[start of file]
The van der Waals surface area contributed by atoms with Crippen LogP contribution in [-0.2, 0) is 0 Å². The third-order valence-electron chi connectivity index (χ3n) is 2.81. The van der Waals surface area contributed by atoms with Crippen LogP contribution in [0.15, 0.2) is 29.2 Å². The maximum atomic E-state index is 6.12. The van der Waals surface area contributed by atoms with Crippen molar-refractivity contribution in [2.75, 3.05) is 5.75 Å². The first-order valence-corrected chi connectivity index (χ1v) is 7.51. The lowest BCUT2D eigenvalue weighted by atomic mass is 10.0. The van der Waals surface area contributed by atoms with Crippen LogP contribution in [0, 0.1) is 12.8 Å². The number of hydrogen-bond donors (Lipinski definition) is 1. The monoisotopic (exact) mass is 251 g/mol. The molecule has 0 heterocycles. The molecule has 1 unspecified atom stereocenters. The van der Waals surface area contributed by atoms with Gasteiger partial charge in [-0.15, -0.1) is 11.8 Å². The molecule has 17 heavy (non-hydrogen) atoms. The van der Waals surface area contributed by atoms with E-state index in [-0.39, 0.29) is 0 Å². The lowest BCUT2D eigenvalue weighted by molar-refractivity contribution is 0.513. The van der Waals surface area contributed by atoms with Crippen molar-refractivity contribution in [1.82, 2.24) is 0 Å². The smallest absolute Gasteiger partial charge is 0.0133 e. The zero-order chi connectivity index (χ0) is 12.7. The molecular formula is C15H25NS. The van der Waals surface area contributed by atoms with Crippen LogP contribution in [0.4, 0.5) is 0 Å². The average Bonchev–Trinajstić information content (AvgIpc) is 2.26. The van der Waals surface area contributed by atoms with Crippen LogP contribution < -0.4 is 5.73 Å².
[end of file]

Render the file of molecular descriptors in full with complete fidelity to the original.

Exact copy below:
The van der Waals surface area contributed by atoms with Crippen LogP contribution in [-0.2, 0) is 0 Å². The third-order valence-electron chi connectivity index (χ3n) is 2.81. The van der Waals surface area contributed by atoms with Crippen LogP contribution in [0.15, 0.2) is 29.2 Å². The maximum atomic E-state index is 6.12. The van der Waals surface area contributed by atoms with Crippen molar-refractivity contribution in [2.75, 3.05) is 5.75 Å². The first-order valence-corrected chi connectivity index (χ1v) is 7.51. The lowest BCUT2D eigenvalue weighted by atomic mass is 10.0. The van der Waals surface area contributed by atoms with Crippen LogP contribution in [0, 0.1) is 12.8 Å². The number of hydrogen-bond donors (Lipinski definition) is 1. The monoisotopic (exact) mass is 251 g/mol. The molecule has 0 heterocycles. The molecule has 1 unspecified atom stereocenters. The van der Waals surface area contributed by atoms with Gasteiger partial charge in [-0.15, -0.1) is 11.8 Å². The molecule has 17 heavy (non-hydrogen) atoms. The van der Waals surface area contributed by atoms with E-state index in [-0.39, 0.29) is 0 Å². The lowest BCUT2D eigenvalue weighted by molar-refractivity contribution is 0.513. The van der Waals surface area contributed by atoms with Crippen molar-refractivity contribution in [1.82, 2.24) is 0 Å². The smallest absolute Gasteiger partial charge is 0.0133 e. The zero-order chi connectivity index (χ0) is 12.7. The molecular formula is C15H25NS. The van der Waals surface area contributed by atoms with Crippen LogP contribution in [0.4, 0.5) is 0 Å². The average Bonchev–Trinajstić information content (AvgIpc) is 2.26. The van der Waals surface area contributed by atoms with Crippen LogP contribution < -0.4 is 5.73 Å².